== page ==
Wearable sensors can tell when you are getting sick

New research from Stanford shows that fitness monitors and other wearable biosensors can tell when an individual’s heart rate, skin temperature and other measures are abnormal, suggesting possible illness.

Geneticist Michael Snyder was wearing seven biosensors collecting data about his health when he noticed changes in his heart rate and oxygen level during a flight. When he later developed a fever, he suspected he had been infected with Lyme disease. Subsequent tests confirmed his suspicion.

Wearable sensors that monitor heart rate, activity, skin temperature and other variables can reveal a lot about what is going on inside a person, including the onset of infection, inflammation and even insulin resistance, according to a study by researchers at the Stanford University School of Medicine.

An important component of the ongoing study is to establish a range of normal, or baseline, values for each person in the study and when they are ill. “We want to study people at an individual level,” said Michael Snyder, PhD, professor and chair of genetics.

Snyder is the senior author of the study, which was published online Jan. 12 in PLOS Biology. Postdoctoral scholars Xiao Li, PhD, and Jessilyn Dunn, PhD, and software engineer Denis Salins share lead authorship.

Altogether, the team collected nearly 2 billion measurements from 60 people, including continuous data from each participant’s wearable biosensor devices and periodic data from laboratory tests of their blood chemistry, gene expression and other measures. Participants wore between one and seven commercially available activity monitors and other monitors that collected more than 250,000 measurements a day. The team collected data on weight; heart rate; oxygen in the blood; skin temperature; activity, including sleep, steps, walking, biking and running; calories expended; acceleration; and even exposure to gamma rays and X-rays.

“I was very impressed with all the data that was collected,” said Eric Topol, MD, professor of genomics at the Scripps Research Institute, who was not involved in the study. “There’s a lot here — a lot of sensors and a lot of different data on each person.”

The study demonstrated that, given a baseline range of values for each person, it is possible to monitor deviations from normal and associate those deviations with environmental conditions, illness or other factors that affect health. Distinctive patterns of deviation from normal seem to correlate with particular health problems. Algorithms designed to pick up on these patterns of change could potentially contribute to clinical diagnostics and research.

The future of wearable devices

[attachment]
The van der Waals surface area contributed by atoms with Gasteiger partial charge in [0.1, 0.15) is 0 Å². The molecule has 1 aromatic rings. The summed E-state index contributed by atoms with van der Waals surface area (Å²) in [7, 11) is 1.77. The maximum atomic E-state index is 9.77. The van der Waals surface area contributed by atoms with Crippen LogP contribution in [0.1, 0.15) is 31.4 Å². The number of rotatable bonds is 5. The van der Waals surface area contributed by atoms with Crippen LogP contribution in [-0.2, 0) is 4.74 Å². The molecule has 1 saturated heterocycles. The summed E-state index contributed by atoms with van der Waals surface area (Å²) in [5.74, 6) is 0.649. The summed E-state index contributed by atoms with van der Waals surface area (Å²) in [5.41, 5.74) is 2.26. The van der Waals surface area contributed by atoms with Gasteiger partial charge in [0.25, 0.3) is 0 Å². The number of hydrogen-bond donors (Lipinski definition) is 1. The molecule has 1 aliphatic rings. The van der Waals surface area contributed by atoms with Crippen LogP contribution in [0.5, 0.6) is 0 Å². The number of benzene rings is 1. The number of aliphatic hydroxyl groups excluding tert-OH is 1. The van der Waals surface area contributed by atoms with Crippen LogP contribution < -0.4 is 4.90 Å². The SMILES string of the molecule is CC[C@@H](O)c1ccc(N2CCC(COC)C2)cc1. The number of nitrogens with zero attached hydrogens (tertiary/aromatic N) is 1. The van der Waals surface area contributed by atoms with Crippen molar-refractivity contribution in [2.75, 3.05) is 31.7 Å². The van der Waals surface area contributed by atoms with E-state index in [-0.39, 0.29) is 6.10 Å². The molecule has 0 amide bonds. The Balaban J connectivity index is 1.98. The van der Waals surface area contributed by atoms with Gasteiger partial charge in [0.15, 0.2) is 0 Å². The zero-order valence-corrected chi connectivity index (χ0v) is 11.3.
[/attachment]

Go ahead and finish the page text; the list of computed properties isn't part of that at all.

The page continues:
During a visit to the doctor, patients normally have their blood pressure and body temperature measured, but such data is typically collected only every year or two and often ignored unless the results are outside of normal range for entire populations. But biomedical researchers envisage a future in which human health is monitored continuously.

“We have more sensors on our cars than we have on human beings,” said Snyder. In the future, he said, he expects the situation will be reversed and people will have more sensors than cars do. Already, consumers have purchased millions of wearable devices, including more than 50 million smart watches and 20 million other fitness monitors. Most monitors are used to track activity, but they could easily be adjusted to more directly track health measures, Snyder said.

With a precision health approach, every person could know his or her normal baseline for dozens of measures. Automatic data analysis could spot patterns of outlier data points and flag the onset of ill health, providing an opportunity for intervention, prevention or cure.


Do you have an innovative project with a focus on technology transfer between HEALTH and AeroSpace, Agri-Food, ICT sectors?

ACTTiVAte offers direct funding to innovative SME projects.



AgriFood Monitor 2016

How do citizens value agri-food sector? Report by Wageningen Economic Research.

This report presents the results of a public opinion survey of the agri-food sector and its subsectors and compares the results of this year’s survey with 2012 and 2014. It also discusses the factors that influence public opinion on this sector and whether these factors have remained stable over time.

Dutch citizens are overwhelmingly positive about the agrifood sector. This is evident from the Agrifood Monitor 2016 conducted by Wageningen Economic Research commissioned by the Top Sector Agriculture & Food. The overall sector scores a sufficient: a 5 on a scale of 7. Within its horticulture, agriculture and supermarkets the highest rated subsectors.